A year after it launched a consultation on national planning policy, the Department for Levelling Up, Housing & Communities (DLUHC) finally published its revised National Planning Policy Framework (NPPF) in December 2023. The department said the reforms will mean the “right homes are built in the right places”, and that new developments deliver the Housing Secretary Michael Gove’s catchy new acronym, Biden (Beauty, Infrastructure, Democracy, Environment and Neighbourhood).
DLUHC, in its many iterations and under the leadership of numerous secretaries of state, has long pledged to reform England’s complex planning structures by streamlining processes and removing bureaucracy. But the exact details of how it plans to shake up the system have often remained a mystery.
On 19 December in a speech at the Royal Institute of British Architects, Gove put some meat on the bones of his previous pledges. But what do his reforms mean for the cash-strapped, under-staffed planning departments that he was keen to put in the limelight?
The government strongly suggests councils should build more houses – but it won’t force them
In a move that was heavily trailed last year following a potential Tory rebellion, the new NPPF confirms that housing targets for local authorities will be an “advisory starting point”. This means that while councils will be required to set a target for housebuilding that reflects local need, it will not be mandatory for them to meet it.
And in dealing with another controversial issue – the question of the greenbelt – the revised NPPF makes it clear that planning departments will not need to review or alter greenbelt boundaries. Unsurprisingly, it is this element of the revised framework that has sparked concern that the new changes will deliver less – not more – housing. Victoria Hills, chief executive of the Royal Town Planning Institute said her members have already “expressed concerns to government” over the risk that these changes could “lead to an under-supply of houses”.
She added this will now mean the “proactive planning” embedded in the development of a local plan, “will become much more important for the delivery of much-needed homes”.
Building sustainably is important – but it’s not a priority
The UK’s built environment accounts for around 40 per cent of the country’s carbon emissions. Constructing sustainable buildings is key to helping the UK reach its carbon reduction targets. But a quick search of the revised NPPF document reveals that the term “net zero” does not get a mention.
Much like the advisory nature of housing targets in the bill, sustainability considerations remain undercooked in the NPPF. The framework encourages planning departments to “give significant weight” to energy efficiency considerations when deciding an application but stops short of enforcing a national standard.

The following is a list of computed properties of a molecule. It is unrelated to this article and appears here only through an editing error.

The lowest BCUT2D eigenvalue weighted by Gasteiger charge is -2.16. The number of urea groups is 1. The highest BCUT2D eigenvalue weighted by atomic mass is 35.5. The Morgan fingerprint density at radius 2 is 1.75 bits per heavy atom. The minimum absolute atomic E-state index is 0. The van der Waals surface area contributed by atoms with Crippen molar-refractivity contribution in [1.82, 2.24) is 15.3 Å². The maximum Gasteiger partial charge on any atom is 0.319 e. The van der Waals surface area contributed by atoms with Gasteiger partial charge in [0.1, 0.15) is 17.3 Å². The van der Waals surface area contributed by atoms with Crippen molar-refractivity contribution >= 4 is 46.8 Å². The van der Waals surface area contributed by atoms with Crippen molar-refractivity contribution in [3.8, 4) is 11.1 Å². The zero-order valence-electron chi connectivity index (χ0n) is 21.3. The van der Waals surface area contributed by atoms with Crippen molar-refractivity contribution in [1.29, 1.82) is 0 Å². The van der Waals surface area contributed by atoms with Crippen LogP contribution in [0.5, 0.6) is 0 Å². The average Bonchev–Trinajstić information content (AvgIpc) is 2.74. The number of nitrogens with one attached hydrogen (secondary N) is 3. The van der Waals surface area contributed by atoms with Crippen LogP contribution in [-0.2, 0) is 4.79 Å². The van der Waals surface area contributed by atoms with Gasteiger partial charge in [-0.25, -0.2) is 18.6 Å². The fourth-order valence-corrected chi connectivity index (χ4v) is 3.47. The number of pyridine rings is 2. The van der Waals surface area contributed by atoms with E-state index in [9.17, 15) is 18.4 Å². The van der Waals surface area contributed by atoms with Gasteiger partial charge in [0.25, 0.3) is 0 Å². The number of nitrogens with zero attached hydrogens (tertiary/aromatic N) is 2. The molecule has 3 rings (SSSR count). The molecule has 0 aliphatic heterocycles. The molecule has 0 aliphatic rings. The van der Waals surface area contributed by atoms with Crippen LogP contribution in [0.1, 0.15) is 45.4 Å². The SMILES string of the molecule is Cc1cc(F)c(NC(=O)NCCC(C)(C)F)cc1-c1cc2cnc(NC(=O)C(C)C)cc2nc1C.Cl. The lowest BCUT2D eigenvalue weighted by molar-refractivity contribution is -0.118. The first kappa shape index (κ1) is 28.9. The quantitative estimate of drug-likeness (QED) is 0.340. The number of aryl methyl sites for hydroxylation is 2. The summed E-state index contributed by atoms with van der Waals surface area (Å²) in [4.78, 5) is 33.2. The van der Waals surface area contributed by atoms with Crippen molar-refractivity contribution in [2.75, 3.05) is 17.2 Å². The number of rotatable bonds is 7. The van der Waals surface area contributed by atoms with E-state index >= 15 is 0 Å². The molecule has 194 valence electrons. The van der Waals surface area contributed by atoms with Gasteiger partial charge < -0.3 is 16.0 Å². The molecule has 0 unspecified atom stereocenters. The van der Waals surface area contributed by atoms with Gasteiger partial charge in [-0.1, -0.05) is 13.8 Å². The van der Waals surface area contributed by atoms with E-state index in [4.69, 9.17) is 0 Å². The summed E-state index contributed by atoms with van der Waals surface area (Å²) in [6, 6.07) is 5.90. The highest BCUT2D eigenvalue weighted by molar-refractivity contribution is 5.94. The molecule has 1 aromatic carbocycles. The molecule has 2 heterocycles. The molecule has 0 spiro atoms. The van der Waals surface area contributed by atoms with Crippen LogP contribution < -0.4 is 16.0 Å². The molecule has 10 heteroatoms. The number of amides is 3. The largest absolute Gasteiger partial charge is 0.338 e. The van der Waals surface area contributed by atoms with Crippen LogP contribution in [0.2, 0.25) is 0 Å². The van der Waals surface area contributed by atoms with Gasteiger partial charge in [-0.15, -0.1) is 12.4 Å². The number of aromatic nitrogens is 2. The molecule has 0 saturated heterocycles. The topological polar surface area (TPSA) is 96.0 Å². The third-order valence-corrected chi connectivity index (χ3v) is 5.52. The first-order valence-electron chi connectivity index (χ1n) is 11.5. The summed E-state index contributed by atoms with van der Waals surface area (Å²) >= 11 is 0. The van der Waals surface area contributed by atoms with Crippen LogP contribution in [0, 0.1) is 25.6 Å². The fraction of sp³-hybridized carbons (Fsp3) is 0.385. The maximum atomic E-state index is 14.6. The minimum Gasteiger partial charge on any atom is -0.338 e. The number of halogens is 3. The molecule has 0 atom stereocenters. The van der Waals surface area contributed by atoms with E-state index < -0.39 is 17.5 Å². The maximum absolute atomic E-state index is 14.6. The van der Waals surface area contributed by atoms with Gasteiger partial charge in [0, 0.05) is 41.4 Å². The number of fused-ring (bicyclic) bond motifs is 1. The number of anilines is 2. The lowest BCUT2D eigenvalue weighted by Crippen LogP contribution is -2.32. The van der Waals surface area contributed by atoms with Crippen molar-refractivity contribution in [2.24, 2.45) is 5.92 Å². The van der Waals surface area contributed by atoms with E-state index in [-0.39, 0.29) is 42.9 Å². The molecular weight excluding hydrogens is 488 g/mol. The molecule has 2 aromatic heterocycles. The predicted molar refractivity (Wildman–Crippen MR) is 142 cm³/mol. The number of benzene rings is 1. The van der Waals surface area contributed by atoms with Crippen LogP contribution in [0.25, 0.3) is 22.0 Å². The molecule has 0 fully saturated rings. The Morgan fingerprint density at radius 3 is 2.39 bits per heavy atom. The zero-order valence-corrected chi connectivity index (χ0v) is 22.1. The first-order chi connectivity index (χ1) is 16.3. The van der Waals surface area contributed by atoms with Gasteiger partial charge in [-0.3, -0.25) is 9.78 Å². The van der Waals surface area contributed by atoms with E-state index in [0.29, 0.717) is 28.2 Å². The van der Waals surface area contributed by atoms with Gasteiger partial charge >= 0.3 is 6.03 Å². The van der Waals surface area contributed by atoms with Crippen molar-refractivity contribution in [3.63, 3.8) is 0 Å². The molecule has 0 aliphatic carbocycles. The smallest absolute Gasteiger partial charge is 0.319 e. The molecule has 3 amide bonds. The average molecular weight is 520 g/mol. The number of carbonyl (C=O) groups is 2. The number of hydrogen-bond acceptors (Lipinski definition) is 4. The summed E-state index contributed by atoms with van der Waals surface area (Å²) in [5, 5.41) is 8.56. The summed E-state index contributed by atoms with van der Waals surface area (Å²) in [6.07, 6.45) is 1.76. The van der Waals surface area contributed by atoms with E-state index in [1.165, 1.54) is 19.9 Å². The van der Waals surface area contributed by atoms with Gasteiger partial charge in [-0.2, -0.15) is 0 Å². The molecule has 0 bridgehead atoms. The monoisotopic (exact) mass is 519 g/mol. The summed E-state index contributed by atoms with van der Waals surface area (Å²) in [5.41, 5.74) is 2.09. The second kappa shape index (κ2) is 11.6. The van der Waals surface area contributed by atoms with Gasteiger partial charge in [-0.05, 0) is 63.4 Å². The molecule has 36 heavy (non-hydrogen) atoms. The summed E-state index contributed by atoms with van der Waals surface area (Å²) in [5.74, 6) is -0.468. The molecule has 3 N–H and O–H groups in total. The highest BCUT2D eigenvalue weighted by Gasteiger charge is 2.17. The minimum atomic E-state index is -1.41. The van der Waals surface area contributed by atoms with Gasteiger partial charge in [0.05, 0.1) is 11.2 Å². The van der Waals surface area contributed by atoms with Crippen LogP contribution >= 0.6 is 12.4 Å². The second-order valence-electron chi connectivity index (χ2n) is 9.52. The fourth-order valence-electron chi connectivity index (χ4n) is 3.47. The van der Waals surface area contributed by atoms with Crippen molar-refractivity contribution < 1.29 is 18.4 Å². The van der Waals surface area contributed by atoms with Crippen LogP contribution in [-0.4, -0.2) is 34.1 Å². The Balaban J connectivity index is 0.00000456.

Christopher Hammond, chief executive of the UK100 network of local authorities described the framework as “like getting socks for Christmas”. “It’s OK, but it’s not really what you wanted,” he told Spotlight. Hammond said that, ideally, planning policy would contain a “golden thread”, which goes from the UK’s 2050 net zero target, right through to planning decisions being made on the ground. “If we’re not planning for net zero in the planning system, then it’s not going to happen,” Hammond said.
He called for a nationally agreed carbon assessment mechanism that allows local planning authorities to “understand what the footprint of a development looks like”, and helps them hold developers to account, “rather than leaving councils to try and rely on the people who are proposing the development to come up with their own plans”. Bath and North East Somerset Council has a tool that looks at the carbon impact of developments commissioned by the council.
Little joy for onshore wind
Hammond was also critical of the lack of reform to the planning process for approving onshore wind developments. Last year, following lobbying from MPs, including the former levelling-up secretary Simon Clarke, the government removed legislation from 2015 which meant onshore wind farms could be blocked by a single objection.
Still, the process for gaining approval for development of this kind of renewable energy generation remains incredibly difficult and bureaucratic. A recent report by the Guardian revealed that no onshore wind plans had been submitted in England since the de facto ban on development was lifted. Hammond described the lack of reform as “absurd” and pointed out that it’s the “only exception to the general planning process”.
Recent analysis by Carbon Brief revealed that if the 2015 ban had not been put in place, the UK’s wind generation would have continued to grow, creating an extra 15 gigawatts of renewable capacity, and generating 25 terawatt hours of electricity per year on average.
Gove’s reforms have now come into effect. Still, it’s clear that further thinking is needed to tighten up regulation, particularly around the system’s approach to sustainability. With an election looming, it looks unlikely that complex planning reform will be part of either party’s key policies. But these intricate details could prove vital in progressing levelling-up for whoever forms the next government.